Hizmet without borders


Date posted: June 26, 2014

Sevgi Akarçeşme*

Even for perpetual pessimists, it was impossible not to hope for a world where peaceful coexistence can exist while watching the finale of the 12th Language and Culture Festival, previously known as the Turkish Olympiads, in Germany.

It naturally sounds odd that the Turkish Olympiads took place in Germany. But some are familiar with the Turkish government’s efforts to obstruct the activities of the Hizmet movement — which means “service” movement and was inspired by Islamic scholar Fethullah Gülen, who lives in self-imposed exile in Pennsylvania. Nothing more than a one-man show, the government of Prime Minister Recep Tayyip Erdoğan blames the Hizmet movement for anything that goes wrong in Turkey without any concrete evidence. It is not surprising that his petty followers have followed suit and taken his instructions to deal with the Hizmet as if they were orders. Consequently, Erdoğan “succeeded” in preventing the Turkish Olympiads from taking place in Turkey mainly by not granting visas to the foreign students who were expected to come to Turkey for the Olympiads.

Seemingly, there was a “defeat” on the part of the Hizmet movement. After all, the children were not given the opportunity to celebrate the Turkish language in its motherland. Instead, countries such as Ethiopia, Romania and even Germany embraced the Olympiad students coming from 145 different countries. The oppressors in Turkey actually did an unintended favor to the Hizmet movement. This grassroots organization, which was born in Turkey, is already known for its global activities and network. However, for the last 11 years, the Turkish Olympiads were confined to the borders of Turkey. The oppression that turned into an opportunity for the Hizmet movement opened up the event to the world, with a new name that is more inclusive than “Turkish Olympiads.”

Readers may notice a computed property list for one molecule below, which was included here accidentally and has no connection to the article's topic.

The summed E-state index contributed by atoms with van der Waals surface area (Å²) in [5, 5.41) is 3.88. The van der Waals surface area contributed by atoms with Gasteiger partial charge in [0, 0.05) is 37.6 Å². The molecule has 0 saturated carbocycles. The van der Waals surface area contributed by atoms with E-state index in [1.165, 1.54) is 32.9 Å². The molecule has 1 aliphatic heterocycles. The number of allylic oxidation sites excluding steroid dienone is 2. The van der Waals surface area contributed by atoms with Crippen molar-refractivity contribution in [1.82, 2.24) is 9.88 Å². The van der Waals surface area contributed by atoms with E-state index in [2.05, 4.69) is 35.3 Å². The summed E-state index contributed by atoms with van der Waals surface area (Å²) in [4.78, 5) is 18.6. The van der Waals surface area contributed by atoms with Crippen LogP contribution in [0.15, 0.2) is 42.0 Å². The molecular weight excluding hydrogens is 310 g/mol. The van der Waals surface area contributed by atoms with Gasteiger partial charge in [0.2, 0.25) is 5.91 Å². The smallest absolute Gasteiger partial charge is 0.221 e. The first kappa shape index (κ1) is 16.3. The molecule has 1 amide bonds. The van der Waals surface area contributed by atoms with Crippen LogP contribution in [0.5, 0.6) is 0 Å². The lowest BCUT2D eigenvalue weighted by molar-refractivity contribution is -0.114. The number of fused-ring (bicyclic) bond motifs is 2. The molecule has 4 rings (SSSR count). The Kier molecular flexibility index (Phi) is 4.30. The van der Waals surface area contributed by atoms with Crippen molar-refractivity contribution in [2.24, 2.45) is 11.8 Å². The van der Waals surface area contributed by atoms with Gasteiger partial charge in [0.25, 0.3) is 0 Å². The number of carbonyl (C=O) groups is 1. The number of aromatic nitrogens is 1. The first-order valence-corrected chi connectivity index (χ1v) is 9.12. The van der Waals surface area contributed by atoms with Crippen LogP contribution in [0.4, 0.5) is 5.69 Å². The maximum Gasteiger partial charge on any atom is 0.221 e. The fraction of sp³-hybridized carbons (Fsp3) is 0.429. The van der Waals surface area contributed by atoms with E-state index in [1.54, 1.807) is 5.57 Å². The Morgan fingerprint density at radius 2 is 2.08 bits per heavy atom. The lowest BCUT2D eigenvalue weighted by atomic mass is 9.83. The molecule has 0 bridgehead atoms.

On the night of June 21, the ISS Dome in Düsseldorf witnessed hundreds of students from different ethnicities and faiths singing songs in Turkish and dancing to Turkish music. This year, in addition to Turkish, songs in Russian, German and English were also included in the program. The packed hall listened to a song with bluesy lyrics saying, “This [trouble] will also be over, as many others in the past,” and the overwhelming feelings inside the venue were of pure joy and of being at peace with the knowledge of having sided with the truth.

The Justice and Development Party (AK Party) government and Erdoğan were clearly the losers of the night, despite their initial victory, since the diversity of the children in the hall was just one of the fruits of the Hizmet movement’s global efforts. It was impossible not to feel the truth in the idea that “the shortest distance on the road is from one heart to another.” The selfless teachers and organizers of the event proved that all barriers are surmountable once hearts beat together for a noble purpose.